Core Bus Corridors

In Dublin, we have six of the twelve corridors that have received planning approval from An Bord Pleanála with no substantial amendments to the schemes. Two of those schemes are the subject of Judicial Reviews and cannot be progressed until those Judicial Review processes conclude. The NTA is in now planning to bring two schemes forward to commence construction in Q1 next year:

  • Liffey Valley to City Centre
  • Ballymun/Finglas to City Centre


The remaining schemes will be scheduled sequentially such that a maximum of four schemes will be undertaken at any one time. While there will inevitably be some disruption during the works, the customers of the bus services operating on those routes will be the first to benefit from end-to-end bus priority, shorter journey times and much greater levels of reliability and punctuality. The Authority will have in place a comprehensive programme of local engagement to ensure that residents and business owners are informed of any impending work that will impact on their local area.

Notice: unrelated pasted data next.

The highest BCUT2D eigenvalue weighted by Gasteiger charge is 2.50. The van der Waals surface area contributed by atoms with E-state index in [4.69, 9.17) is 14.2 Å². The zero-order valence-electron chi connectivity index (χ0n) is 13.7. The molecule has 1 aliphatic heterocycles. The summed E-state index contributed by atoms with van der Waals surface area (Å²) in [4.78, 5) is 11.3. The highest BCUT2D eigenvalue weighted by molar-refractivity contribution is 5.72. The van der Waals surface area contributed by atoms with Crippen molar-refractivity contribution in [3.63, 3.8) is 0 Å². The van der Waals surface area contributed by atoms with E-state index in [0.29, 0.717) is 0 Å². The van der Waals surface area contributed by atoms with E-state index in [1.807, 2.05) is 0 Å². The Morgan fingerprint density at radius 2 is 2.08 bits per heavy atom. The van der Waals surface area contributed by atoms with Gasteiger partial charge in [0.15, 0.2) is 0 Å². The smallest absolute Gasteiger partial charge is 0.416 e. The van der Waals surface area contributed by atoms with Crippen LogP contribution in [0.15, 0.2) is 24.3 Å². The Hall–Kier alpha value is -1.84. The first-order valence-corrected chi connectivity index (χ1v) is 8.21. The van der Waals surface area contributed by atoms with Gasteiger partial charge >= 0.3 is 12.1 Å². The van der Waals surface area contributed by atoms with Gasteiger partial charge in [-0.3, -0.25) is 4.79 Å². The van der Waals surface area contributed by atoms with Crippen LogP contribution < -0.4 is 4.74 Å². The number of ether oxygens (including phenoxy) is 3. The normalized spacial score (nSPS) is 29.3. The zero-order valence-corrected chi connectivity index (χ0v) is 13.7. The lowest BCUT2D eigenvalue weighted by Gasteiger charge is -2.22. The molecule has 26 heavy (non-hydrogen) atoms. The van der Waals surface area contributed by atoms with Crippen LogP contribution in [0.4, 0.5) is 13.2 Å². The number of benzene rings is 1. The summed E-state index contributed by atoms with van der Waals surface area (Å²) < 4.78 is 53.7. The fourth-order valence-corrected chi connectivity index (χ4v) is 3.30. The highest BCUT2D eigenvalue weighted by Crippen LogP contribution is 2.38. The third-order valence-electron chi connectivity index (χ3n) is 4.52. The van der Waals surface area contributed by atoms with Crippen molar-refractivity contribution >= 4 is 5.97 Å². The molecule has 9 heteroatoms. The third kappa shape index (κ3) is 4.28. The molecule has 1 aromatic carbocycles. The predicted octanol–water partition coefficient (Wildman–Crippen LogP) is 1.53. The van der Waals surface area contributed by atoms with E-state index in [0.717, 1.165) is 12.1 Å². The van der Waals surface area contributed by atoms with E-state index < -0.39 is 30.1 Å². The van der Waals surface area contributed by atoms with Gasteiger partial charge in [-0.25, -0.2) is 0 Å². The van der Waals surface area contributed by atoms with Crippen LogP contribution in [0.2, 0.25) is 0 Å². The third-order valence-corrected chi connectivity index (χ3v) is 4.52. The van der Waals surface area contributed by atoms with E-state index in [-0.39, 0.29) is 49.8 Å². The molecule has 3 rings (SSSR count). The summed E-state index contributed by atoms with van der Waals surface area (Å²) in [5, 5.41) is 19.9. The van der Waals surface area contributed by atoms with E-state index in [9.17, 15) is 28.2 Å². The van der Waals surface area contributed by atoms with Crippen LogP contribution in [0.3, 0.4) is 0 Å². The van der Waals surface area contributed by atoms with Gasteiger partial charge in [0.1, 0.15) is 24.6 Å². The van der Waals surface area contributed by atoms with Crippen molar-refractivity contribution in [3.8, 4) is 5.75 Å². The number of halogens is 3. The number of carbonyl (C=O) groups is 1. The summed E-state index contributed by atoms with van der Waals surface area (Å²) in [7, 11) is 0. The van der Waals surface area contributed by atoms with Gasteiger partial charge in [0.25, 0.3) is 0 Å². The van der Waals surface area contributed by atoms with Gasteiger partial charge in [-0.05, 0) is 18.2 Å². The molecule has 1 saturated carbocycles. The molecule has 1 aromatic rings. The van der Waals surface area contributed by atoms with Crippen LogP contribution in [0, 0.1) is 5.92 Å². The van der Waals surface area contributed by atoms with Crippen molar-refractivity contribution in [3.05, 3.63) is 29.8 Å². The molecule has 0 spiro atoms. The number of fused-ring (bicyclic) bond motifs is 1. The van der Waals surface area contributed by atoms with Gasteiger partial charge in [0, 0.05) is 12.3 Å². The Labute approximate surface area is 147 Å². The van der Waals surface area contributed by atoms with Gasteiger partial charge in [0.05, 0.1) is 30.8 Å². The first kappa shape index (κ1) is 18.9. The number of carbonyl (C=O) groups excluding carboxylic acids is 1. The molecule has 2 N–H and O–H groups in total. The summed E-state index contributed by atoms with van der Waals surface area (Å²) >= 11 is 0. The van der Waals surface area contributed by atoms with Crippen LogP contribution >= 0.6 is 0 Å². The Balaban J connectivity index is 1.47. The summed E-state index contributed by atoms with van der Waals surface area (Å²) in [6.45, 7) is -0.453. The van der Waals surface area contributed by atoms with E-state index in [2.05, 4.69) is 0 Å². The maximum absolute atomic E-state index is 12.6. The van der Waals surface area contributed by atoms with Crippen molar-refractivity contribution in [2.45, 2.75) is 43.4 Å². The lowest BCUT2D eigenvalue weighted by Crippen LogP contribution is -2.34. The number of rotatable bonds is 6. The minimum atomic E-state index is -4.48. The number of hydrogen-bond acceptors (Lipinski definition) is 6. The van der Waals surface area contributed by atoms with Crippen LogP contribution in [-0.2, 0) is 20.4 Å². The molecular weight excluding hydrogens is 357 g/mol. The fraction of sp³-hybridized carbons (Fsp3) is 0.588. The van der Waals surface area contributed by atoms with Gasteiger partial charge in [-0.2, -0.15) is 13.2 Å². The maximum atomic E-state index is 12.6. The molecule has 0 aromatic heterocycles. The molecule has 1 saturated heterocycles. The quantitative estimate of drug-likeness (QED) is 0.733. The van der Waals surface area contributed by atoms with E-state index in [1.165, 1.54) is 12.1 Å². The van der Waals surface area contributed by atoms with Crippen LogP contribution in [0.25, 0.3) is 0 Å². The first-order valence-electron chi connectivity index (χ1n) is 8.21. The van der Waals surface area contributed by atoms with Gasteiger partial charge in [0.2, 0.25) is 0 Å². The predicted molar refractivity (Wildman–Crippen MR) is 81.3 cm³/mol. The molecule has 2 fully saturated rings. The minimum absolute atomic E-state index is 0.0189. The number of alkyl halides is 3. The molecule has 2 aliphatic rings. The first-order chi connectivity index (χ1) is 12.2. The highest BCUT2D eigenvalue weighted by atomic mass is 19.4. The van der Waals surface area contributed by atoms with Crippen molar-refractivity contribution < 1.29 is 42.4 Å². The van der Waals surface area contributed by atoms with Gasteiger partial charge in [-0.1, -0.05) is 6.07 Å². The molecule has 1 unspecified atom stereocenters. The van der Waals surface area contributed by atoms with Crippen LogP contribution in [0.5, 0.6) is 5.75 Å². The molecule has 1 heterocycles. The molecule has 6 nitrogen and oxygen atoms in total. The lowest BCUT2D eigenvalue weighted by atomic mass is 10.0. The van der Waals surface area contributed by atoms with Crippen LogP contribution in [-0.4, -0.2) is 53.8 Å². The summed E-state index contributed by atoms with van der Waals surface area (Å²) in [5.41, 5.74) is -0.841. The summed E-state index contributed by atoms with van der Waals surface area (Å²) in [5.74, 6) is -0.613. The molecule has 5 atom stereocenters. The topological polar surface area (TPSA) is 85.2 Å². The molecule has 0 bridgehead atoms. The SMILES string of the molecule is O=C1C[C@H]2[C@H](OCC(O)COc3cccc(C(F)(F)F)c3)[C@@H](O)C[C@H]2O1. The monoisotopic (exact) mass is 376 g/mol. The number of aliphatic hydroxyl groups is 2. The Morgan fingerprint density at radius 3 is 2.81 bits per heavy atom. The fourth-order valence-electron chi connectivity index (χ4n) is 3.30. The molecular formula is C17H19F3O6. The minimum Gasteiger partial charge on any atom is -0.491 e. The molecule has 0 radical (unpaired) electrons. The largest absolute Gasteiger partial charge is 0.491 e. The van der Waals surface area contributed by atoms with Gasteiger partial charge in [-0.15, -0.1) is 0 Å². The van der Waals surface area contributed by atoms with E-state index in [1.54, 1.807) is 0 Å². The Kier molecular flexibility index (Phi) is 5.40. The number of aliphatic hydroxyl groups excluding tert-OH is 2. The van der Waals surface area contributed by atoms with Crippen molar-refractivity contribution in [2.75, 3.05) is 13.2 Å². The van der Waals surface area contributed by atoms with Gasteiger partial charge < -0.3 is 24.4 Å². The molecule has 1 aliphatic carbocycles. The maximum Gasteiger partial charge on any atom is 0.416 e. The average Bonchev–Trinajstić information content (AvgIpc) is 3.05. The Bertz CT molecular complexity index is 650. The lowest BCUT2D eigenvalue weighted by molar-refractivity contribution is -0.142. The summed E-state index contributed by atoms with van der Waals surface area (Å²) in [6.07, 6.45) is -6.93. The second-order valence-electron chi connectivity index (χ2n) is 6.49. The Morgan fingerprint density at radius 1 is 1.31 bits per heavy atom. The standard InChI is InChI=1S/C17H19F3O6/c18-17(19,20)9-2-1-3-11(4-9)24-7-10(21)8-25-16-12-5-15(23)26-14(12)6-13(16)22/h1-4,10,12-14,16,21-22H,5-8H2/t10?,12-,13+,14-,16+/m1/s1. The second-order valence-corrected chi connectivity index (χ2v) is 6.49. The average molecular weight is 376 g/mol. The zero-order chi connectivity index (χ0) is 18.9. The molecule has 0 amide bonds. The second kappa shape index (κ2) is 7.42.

In terms of the other cities, BusConnects Cork Sustainable Transport Corridors are being finalised for planning by the NTA.

So, in summary, the key priorities for the NTA to achieve improvements in public transport services are:

  • Adequate capital funding in the current and future NDPs to deliver improved transport infrastructure to support the growing sustainable transport demand;
  • Sustainable multi-annual funding for the operation of public transport services;

 That concludes my introductory statement. I trust that we can answer any queries that arise.